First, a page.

The vessel 22 includes upper and lower walls 32, 34. In this example, a first piston 36 and a second piston 38 are provided on opposite ends of the vessel 22 between the upper and lower walls 32, 34. While not illustrated, the pistons 36, 38 include seals (such as O-rings) abutting the upper and lower walls 32, 34. Together, the seal 30, the upper and lower walls 32, 34, and the first and second pistons 36, 38 enclose the interior chamber 24.

In this example, the mounting rod 26 is connected to a vibratory device 40 (sometimes spelled “vibritory” device), which may include one or more motors. The vibratory device 40 is operable in response to instructions from a control C, and is configured to vibrate the mounting rod 26. Ultimately, the vibratory device 40 is configured to vibrate the component 28 within the interior chamber 24. The vibratory device 40 may be configured to oscillate the mounting rod 26 (and, in turn, the component 28) up-and-down (in the Y-direction), side-to-side (in the X-direction), and rotationally (in the R-direction) and any combinations thereof.

The control C may be any known type of controller including memory, hardware, and software. The control C is configured to store instructions, and to provide instructions to the various components of the system 20. The control C may include one or more components.

As noted above, the mounting rod 26 is not required in all examples. An alternate arrangement is shown in FIG. 2, which illustrates a system 120 corresponding to the system 20 of FIG. 1, with like parts having reference numerals preappended with a “1.” In FIG. 2, the component 128 is supported within the interior chamber 124 of the vessel 122 by a pedestal 142 extending upwardly from the lower wall 134 of the vessel 122.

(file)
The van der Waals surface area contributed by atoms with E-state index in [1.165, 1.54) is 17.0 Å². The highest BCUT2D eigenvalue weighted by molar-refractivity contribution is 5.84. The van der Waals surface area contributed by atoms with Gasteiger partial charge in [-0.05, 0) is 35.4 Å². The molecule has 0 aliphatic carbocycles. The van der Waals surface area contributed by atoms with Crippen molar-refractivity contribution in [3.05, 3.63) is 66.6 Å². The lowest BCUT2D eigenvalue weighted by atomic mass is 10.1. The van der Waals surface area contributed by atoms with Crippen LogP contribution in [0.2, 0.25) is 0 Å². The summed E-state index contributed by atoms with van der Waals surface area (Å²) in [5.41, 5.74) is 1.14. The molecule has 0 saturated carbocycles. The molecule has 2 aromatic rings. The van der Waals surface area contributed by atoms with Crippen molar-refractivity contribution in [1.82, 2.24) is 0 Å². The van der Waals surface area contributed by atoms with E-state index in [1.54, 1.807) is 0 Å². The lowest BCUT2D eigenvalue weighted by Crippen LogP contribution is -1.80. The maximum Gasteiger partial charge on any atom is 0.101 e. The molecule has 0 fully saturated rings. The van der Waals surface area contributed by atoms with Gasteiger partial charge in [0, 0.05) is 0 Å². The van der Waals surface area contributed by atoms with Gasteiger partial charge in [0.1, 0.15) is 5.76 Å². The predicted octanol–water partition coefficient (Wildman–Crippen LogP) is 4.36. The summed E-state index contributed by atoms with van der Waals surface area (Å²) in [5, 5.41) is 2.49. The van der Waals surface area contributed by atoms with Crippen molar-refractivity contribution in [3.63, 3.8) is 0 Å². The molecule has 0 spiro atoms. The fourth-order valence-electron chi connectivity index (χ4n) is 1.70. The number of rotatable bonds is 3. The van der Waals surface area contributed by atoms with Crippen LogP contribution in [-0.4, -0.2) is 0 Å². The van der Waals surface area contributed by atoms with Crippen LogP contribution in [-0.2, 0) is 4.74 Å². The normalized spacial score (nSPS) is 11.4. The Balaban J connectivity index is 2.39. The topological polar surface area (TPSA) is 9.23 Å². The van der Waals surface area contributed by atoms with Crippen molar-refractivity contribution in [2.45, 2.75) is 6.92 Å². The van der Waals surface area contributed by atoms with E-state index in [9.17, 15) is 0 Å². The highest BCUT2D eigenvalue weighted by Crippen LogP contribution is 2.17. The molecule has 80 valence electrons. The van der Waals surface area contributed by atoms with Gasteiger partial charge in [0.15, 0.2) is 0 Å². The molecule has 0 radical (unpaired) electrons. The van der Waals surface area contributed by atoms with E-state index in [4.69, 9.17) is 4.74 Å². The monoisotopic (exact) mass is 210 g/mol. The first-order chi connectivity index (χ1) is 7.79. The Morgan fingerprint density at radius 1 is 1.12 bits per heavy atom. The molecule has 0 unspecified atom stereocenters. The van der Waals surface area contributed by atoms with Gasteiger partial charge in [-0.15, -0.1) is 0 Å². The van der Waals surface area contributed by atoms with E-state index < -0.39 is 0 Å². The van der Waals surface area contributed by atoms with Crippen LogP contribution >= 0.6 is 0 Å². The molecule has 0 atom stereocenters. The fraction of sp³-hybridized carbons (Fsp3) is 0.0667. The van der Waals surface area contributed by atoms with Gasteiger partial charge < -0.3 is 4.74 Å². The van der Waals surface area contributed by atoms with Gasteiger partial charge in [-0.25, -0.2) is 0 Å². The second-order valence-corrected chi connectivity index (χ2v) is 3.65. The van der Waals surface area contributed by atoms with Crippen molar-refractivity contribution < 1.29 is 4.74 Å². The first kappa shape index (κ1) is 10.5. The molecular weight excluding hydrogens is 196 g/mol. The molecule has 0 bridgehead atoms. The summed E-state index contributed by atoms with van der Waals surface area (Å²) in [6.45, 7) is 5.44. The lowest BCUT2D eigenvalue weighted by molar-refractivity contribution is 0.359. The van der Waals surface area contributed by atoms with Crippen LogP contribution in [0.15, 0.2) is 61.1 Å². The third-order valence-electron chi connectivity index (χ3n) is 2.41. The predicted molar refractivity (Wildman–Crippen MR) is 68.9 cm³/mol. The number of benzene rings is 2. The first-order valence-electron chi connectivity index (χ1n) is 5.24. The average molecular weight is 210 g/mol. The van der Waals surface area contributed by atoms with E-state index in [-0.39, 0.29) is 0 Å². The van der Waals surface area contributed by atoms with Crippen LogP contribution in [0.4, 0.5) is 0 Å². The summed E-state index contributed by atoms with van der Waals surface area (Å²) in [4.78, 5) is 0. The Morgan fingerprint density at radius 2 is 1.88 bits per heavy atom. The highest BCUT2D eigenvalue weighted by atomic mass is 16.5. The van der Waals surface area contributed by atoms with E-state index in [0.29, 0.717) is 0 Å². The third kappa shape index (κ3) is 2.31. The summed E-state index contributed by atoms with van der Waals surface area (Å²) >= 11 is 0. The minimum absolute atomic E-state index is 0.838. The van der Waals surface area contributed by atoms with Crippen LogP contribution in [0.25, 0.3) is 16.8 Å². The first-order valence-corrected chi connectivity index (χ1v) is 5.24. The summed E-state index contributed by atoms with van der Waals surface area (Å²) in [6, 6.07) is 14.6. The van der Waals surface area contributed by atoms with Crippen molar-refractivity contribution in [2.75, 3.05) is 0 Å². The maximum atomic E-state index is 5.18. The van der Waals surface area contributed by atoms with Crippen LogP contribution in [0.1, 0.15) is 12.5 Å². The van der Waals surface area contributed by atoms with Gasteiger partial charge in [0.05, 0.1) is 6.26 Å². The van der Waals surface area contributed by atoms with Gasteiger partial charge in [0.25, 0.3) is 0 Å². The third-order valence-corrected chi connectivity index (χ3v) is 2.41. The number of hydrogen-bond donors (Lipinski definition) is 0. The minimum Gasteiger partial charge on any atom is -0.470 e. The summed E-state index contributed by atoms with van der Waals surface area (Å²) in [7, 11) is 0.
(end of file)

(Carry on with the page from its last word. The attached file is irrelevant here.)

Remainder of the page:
In the example of FIG. 2, a vibratory device 140 is connected to the vessel 122. In particular, the vibratory device 140 is connected directly to the lower wall 134 of the vessel 122, although it could be connected to the vessel 122 at another location. The vibratory device 140, like the vibratory device 40, may include one or more motors. The vibratory device 140 is configured to vibrate the vessel 122 which, in turn, vibrates the platform 142 and results in movement of the component 128 within the interior chamber 124.

Turning back to FIG. 1, the first and second pistons 36, 38 are each in communication with first and second actuators 44, 46. The first and second actuators 44, 46 are responsive to instructions from the control C to adjust the position of the pistons 36, 38. The relative position of the pistons 36, 38 dictates the size (i.e., volume) of the interior chamber 24, and changes a pressure of a fluid within the interior chamber 24. In this example, the pistons 36, 38 are moveable in the side-to-side direction (the X-direction) by way of the actuators 44, 46.

While two pistons 36, 38 and two corresponding actuators 44, 46 are illustrated in FIG. 1, it should be understood that this disclosure extends to examples having one or more pistons. For instance, in some examples there may only be a single piston. As shown in the system 120 of FIG. 2, there is a single piston 136 that is moveable by a corresponding first actuator 144. Like the first and second pistons 36, 38, the single piston 136 is moveable via the actuator 144 in response to corresponding instructions from the control C. Additionally, while pistons are specifically contemplated in this disclosure, the pressure of the vessel 22 could be adjusted in another known way.